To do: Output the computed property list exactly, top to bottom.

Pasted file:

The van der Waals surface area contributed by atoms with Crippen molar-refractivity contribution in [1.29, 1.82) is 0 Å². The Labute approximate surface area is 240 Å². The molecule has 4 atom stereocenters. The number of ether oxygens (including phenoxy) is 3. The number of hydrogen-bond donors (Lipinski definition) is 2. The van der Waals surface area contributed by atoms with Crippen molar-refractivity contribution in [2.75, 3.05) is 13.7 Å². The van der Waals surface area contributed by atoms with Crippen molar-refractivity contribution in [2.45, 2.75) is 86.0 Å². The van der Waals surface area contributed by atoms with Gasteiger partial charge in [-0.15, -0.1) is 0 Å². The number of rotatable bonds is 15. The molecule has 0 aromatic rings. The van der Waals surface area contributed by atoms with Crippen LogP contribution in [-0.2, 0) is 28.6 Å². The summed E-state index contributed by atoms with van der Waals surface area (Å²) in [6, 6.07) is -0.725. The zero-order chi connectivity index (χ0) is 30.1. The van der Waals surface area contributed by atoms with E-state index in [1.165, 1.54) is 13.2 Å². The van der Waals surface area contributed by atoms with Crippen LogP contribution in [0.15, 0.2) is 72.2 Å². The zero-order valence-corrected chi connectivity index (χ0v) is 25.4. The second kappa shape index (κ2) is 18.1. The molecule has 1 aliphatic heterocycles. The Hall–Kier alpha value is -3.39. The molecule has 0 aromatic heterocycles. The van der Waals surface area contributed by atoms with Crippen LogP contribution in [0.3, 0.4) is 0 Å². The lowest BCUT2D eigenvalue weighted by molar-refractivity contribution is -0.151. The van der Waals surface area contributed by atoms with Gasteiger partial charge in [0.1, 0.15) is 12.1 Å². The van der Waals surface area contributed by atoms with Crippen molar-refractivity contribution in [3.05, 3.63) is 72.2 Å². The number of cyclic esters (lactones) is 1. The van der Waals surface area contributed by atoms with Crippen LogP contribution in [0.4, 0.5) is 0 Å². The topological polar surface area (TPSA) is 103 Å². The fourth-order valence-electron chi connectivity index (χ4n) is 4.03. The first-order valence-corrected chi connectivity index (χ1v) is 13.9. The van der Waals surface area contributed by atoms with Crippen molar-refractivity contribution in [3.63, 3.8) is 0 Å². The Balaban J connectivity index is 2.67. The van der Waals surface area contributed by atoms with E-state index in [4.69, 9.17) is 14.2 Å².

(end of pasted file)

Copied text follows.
The van der Waals surface area contributed by atoms with Crippen molar-refractivity contribution in [1.29, 1.82) is 0 Å². The Labute approximate surface area is 240 Å². The molecule has 4 atom stereocenters. The number of ether oxygens (including phenoxy) is 3. The number of hydrogen-bond donors (Lipinski definition) is 2. The van der Waals surface area contributed by atoms with Crippen molar-refractivity contribution in [2.75, 3.05) is 13.7 Å². The van der Waals surface area contributed by atoms with Crippen molar-refractivity contribution in [2.45, 2.75) is 86.0 Å². The van der Waals surface area contributed by atoms with Gasteiger partial charge in [-0.15, -0.1) is 0 Å². The number of rotatable bonds is 15. The molecule has 0 aromatic rings. The van der Waals surface area contributed by atoms with Crippen LogP contribution in [-0.2, 0) is 28.6 Å². The summed E-state index contributed by atoms with van der Waals surface area (Å²) in [6, 6.07) is -0.725. The zero-order chi connectivity index (χ0) is 30.1. The van der Waals surface area contributed by atoms with E-state index in [1.165, 1.54) is 13.2 Å². The van der Waals surface area contributed by atoms with Crippen LogP contribution in [0.15, 0.2) is 72.2 Å². The zero-order valence-corrected chi connectivity index (χ0v) is 25.4. The second kappa shape index (κ2) is 18.1. The molecule has 1 aliphatic heterocycles. The Hall–Kier alpha value is -3.39. The molecule has 0 aromatic heterocycles. The van der Waals surface area contributed by atoms with Crippen LogP contribution in [0.3, 0.4) is 0 Å². The lowest BCUT2D eigenvalue weighted by molar-refractivity contribution is -0.151. The van der Waals surface area contributed by atoms with Gasteiger partial charge in [0.1, 0.15) is 12.1 Å². The van der Waals surface area contributed by atoms with Crippen molar-refractivity contribution in [3.05, 3.63) is 72.2 Å². The number of cyclic esters (lactones) is 1. The van der Waals surface area contributed by atoms with Crippen LogP contribution in [0.4, 0.5) is 0 Å². The topological polar surface area (TPSA) is 103 Å². The fourth-order valence-electron chi connectivity index (χ4n) is 4.03. The first-order valence-corrected chi connectivity index (χ1v) is 13.9. The van der Waals surface area contributed by atoms with Crippen molar-refractivity contribution in [3.63, 3.8) is 0 Å². The Balaban J connectivity index is 2.67. The van der Waals surface area contributed by atoms with E-state index in [4.69, 9.17) is 14.2 Å².